Posted in: Disc Reviews by John Ceballos on August 25th, 2015
DC Comics buffs have been obsessively analyzing every frame of the latest Batman v. Superman trailer for clues that nod to a live-action appearance by their favorite hero. But for fans of Lego’s “DC Comics Superheroes” brand — which includes various movies, TV shows and videogames — the idea of a superpowered team-up is old hat. In fact, Lego is so far ahead of the curve that its newest offering — Attack of the Legion of Doom! — explores what happens when the bad guys form their own all-star team.
Things couldn’t be better for our heroes at the start of the film. The Justice League has defeated every single treat it has faced, and even a potential source of conflict — the election of a new leader — is resolved after minimal bickering. With everything going so well, Cyborg (voiced by Khary Payton) starts to feel marginalized and insecure about the fact that he may not be pulling his weight.
Remember when I said the Justice League had defeated every “single” treat it had faced? Well evil genius Lex Luthor (John DiMaggio) took note and decided to recruit his own villainous supersquad with help from Sinestro (Mark Hamill, sounding a lot like his version of The Joker) and Black Manta (Kevin Michael Richardson). After holding auditions on a Wipeout-style obstacle course, the Legion of Doom — which also includes Captain Cold, Cheetah, and Gorilla Grodd — attacks Area 52 and absconds with a valuable alien artifact that causes humanity to turn on the Justice League.
Even in this age of interconnecting cinematic universes, these kid-friendly yarns are simple enough that you don’t need to have seen previous Lego direct-to-DVD adventures to follow what’s going on. The zippy visual inventiveness that made me love The Lego Movie is present here, though on a much more modest level. The animators take advantage of the fact that they are not restrained in the way live-action filmmakers must be, which really benefits a cosmic superhero like the Green Lantern. The result is soaring slapstick. (Disco missiles and a Bat Gorilla Suit figure into the action equation.)
Lego’s DC Comics brand also has a healthy, knowing sense of humor about its roster of heroes, which is not something I expect to see when their live-action counterparts start popping up next year. Batman isn’t quite the hilariously gloomy jerk he was in The Lego Movie, but he’s still a comically humorless know-it-all. Superman’s squareness is amped up for comedic effect, Green Lantern and Flash are juvenile in their constant need to one-up each other, and Wonder Woman…is a nice, normal person. (Even in animated form, the girl is the least interesting superhero.)
I wish the same attention had been paid to the supervillains, since the movie is supposed to be all about them. I also felt the cheeky sense of humor was a little too much at times; I get that the excessive puns/one-liners are a spoofy nod at action flicks that do the same, but the ones here are groan-worthy on their own merits.
It’s no major spoiler to say Cyborg gets a chance to redeem himself and prove his worth to his superhero colleagues. Attack of the Legion of Doom wraps up with the Justice League extending an invitation to a new hero and — like any respectable superhero flick these days — features an end credits scene teasing the next villain. Both the new hero and villain will undoubtedly turn up in the next entry of this funny, family-friendly franchise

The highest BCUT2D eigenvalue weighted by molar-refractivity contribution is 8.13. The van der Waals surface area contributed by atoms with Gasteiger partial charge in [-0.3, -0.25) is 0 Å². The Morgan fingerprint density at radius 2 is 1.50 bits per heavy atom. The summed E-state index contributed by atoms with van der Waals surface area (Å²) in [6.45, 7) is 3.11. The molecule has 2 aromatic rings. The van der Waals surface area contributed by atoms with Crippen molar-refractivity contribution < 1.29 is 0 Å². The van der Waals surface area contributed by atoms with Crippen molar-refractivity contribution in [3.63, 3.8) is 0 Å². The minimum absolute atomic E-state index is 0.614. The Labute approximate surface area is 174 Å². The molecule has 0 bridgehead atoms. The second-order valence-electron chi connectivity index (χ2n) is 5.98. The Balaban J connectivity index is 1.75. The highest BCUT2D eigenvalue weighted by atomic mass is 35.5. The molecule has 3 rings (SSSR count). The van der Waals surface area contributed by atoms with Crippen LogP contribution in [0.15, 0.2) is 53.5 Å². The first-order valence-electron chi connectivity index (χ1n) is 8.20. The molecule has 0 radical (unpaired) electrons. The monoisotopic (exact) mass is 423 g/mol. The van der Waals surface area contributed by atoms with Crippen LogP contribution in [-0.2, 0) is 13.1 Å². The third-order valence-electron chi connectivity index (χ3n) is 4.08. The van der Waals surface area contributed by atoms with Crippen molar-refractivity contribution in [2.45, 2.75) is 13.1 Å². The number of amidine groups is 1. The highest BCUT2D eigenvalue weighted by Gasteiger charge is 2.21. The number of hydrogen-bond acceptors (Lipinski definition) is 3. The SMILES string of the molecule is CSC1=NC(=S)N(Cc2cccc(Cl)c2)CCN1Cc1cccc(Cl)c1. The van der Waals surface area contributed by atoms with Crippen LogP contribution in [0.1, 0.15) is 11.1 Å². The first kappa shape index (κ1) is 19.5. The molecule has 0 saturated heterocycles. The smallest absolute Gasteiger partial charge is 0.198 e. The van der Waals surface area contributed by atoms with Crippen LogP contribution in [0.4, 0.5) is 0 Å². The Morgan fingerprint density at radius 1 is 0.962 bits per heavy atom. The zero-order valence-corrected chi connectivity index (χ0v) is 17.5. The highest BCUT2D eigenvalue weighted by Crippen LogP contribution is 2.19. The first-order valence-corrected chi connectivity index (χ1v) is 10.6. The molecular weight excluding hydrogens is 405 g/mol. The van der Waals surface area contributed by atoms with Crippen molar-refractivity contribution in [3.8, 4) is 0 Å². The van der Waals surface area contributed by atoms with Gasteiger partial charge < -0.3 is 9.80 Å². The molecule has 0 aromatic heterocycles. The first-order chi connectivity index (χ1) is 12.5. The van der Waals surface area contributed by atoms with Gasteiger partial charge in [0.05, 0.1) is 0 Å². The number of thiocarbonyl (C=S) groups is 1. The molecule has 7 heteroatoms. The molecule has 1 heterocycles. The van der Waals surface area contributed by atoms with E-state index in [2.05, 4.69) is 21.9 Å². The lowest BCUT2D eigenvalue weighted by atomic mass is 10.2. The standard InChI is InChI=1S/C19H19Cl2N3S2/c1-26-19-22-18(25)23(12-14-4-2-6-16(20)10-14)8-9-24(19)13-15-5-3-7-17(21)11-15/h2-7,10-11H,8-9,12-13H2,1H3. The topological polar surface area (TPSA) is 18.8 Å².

Lego DC Comics Superheroes: Justice League — Attack of the Legion of Doom! is presented in a small-screen friendly aspect ratio of 1.78:1. The 1080p image is arrived at with an AVC MPEG-4 codec at an average of 22 mbps. This direct-to-dvd offering is more overtly slick looking than The Lego Movie, which used CGI to achieve the look of stop-motion animation. Despite working on a smaller-scale, the production values are absolutely top-notch. This Warner Bros. Blu-ray offers a crisp, impeccable presentation with bold colors and terrific fine detail. There’s also a strong sense of depth between the animated characters and some of the photo-realistic backgrounds. This is a bright, fun visual treat that’s sure to charm.
The DTS-HD Master Audio 5.1 track may not be the most nuanced presentation I’ve ever heard, but it does a great job of keeping up with all the visual zip on the screen. The rousing score reverberates throughout the entire sound field and is sure to get kids pumped up. The sound of ever-shifting Lego bricks also flies from one speaker to the next, as does the whoosh of aircrafts, the streak of lasers being fired, and more. Even the subs rumble to room-rattling life during a rocket-powered surprise reveal. Overall, the track is extremely well-balanced and exciting. And speaking of this disc’s terrific sonic presentation…
Click, Zap, Boom! Creating the Sound Design: (19:51) This is a fun, revealing featurette that shines a light on an underrated part of moviemaking. (Especially all-CGI films that have to build a soundtrack from scratch.) Sound designer Rob McIntyre uses a Captain Cold pratfall to illustrate the difference between sound designing for slapstick comedy and sound designing for a slightly more grounded kiddie adventure. The most amusing parts involve clips of foley artist Vincent Guisetti using Lego bricks and other items to create the film’s sound effects. The big takeaway here is that there’s simply no substitute for the distinctive “Lego brick click.” Presented in HD.
The 77-minute movie feels like it’s over in a Flash.
Attack of the Legion of Doom! is a delightful, uncharacteristically baggage–free entry into the superhero sweepstakes. I recommend this film if you
‘ve been waiting for Cyborg to have his day enjoy the irreverent humor of the Lego brand…or if you simply want to see the lighter side of saving the world.